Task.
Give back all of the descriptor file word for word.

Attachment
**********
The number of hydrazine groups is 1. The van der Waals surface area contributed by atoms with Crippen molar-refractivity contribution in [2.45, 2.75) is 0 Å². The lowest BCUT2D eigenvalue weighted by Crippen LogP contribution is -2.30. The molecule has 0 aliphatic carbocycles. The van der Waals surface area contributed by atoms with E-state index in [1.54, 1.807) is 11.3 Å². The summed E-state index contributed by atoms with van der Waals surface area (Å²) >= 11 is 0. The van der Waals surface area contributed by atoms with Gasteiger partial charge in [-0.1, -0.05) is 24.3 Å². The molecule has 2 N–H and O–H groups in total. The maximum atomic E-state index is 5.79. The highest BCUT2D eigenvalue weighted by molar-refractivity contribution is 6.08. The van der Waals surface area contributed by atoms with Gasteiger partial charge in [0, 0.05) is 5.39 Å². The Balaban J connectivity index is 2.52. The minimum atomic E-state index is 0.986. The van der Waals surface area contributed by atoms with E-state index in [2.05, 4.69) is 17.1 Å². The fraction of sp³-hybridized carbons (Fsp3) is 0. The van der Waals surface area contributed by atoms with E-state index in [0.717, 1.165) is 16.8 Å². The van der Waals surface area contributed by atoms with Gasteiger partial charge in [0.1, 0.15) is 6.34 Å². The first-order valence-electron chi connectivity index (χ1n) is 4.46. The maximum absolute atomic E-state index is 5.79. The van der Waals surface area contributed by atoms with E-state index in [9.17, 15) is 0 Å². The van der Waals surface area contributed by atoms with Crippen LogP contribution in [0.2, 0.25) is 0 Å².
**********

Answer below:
The number of hydrazine groups is 1. The van der Waals surface area contributed by atoms with Crippen molar-refractivity contribution in [2.45, 2.75) is 0 Å². The lowest BCUT2D eigenvalue weighted by Crippen LogP contribution is -2.30. The molecule has 0 aliphatic carbocycles. The van der Waals surface area contributed by atoms with E-state index in [1.54, 1.807) is 11.3 Å². The summed E-state index contributed by atoms with van der Waals surface area (Å²) >= 11 is 0. The van der Waals surface area contributed by atoms with Gasteiger partial charge in [-0.1, -0.05) is 24.3 Å². The molecule has 2 N–H and O–H groups in total. The maximum atomic E-state index is 5.79. The highest BCUT2D eigenvalue weighted by molar-refractivity contribution is 6.08. The van der Waals surface area contributed by atoms with Gasteiger partial charge in [0, 0.05) is 5.39 Å². The Balaban J connectivity index is 2.52. The minimum atomic E-state index is 0.986. The van der Waals surface area contributed by atoms with E-state index in [2.05, 4.69) is 17.1 Å². The fraction of sp³-hybridized carbons (Fsp3) is 0. The van der Waals surface area contributed by atoms with E-state index in [0.717, 1.165) is 16.8 Å². The van der Waals surface area contributed by atoms with Gasteiger partial charge in [0.1, 0.15) is 6.34 Å². The first-order valence-electron chi connectivity index (χ1n) is 4.46. The maximum absolute atomic E-state index is 5.79. The van der Waals surface area contributed by atoms with E-state index in [9.17, 15) is 0 Å². The van der Waals surface area contributed by atoms with Crippen LogP contribution in [0.2, 0.25) is 0 Å².